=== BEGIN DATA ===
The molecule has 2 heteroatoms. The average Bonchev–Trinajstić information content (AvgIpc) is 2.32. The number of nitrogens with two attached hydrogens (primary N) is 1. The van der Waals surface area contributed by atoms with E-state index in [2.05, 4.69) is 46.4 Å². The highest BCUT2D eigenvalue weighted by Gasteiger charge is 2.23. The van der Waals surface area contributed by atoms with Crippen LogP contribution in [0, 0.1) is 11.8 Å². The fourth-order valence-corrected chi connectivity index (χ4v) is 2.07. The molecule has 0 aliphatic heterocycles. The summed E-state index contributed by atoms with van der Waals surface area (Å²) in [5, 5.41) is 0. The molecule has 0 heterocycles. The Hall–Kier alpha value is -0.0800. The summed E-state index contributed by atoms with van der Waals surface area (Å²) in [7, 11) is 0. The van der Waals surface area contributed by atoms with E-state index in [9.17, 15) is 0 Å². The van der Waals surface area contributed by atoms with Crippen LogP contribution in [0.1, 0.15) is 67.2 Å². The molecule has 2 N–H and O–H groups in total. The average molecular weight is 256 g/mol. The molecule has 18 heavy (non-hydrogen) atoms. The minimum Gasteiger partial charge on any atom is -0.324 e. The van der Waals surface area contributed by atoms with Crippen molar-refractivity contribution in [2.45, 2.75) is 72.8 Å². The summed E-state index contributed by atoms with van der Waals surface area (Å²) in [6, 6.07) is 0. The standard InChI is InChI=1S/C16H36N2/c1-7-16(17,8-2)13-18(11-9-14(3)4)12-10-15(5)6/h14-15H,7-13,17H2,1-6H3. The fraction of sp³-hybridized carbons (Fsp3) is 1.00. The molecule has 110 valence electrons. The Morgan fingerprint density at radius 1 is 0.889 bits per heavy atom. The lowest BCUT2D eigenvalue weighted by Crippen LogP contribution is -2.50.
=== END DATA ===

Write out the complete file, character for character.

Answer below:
The molecule has 2 heteroatoms. The average Bonchev–Trinajstić information content (AvgIpc) is 2.32. The number of nitrogens with two attached hydrogens (primary N) is 1. The van der Waals surface area contributed by atoms with E-state index in [2.05, 4.69) is 46.4 Å². The highest BCUT2D eigenvalue weighted by Gasteiger charge is 2.23. The van der Waals surface area contributed by atoms with Crippen LogP contribution in [0, 0.1) is 11.8 Å². The fourth-order valence-corrected chi connectivity index (χ4v) is 2.07. The molecule has 0 aliphatic heterocycles. The summed E-state index contributed by atoms with van der Waals surface area (Å²) in [5, 5.41) is 0. The molecule has 0 heterocycles. The Hall–Kier alpha value is -0.0800. The summed E-state index contributed by atoms with van der Waals surface area (Å²) in [7, 11) is 0. The van der Waals surface area contributed by atoms with E-state index in [9.17, 15) is 0 Å². The van der Waals surface area contributed by atoms with Crippen LogP contribution in [0.1, 0.15) is 67.2 Å². The molecule has 2 N–H and O–H groups in total. The average molecular weight is 256 g/mol. The molecule has 18 heavy (non-hydrogen) atoms. The minimum Gasteiger partial charge on any atom is -0.324 e. The van der Waals surface area contributed by atoms with Crippen molar-refractivity contribution in [2.45, 2.75) is 72.8 Å². The summed E-state index contributed by atoms with van der Waals surface area (Å²) in [6, 6.07) is 0. The standard InChI is InChI=1S/C16H36N2/c1-7-16(17,8-2)13-18(11-9-14(3)4)12-10-15(5)6/h14-15H,7-13,17H2,1-6H3. The fraction of sp³-hybridized carbons (Fsp3) is 1.00. The molecule has 110 valence electrons. The Morgan fingerprint density at radius 1 is 0.889 bits per heavy atom. The lowest BCUT2D eigenvalue weighted by Crippen LogP contribution is -2.50.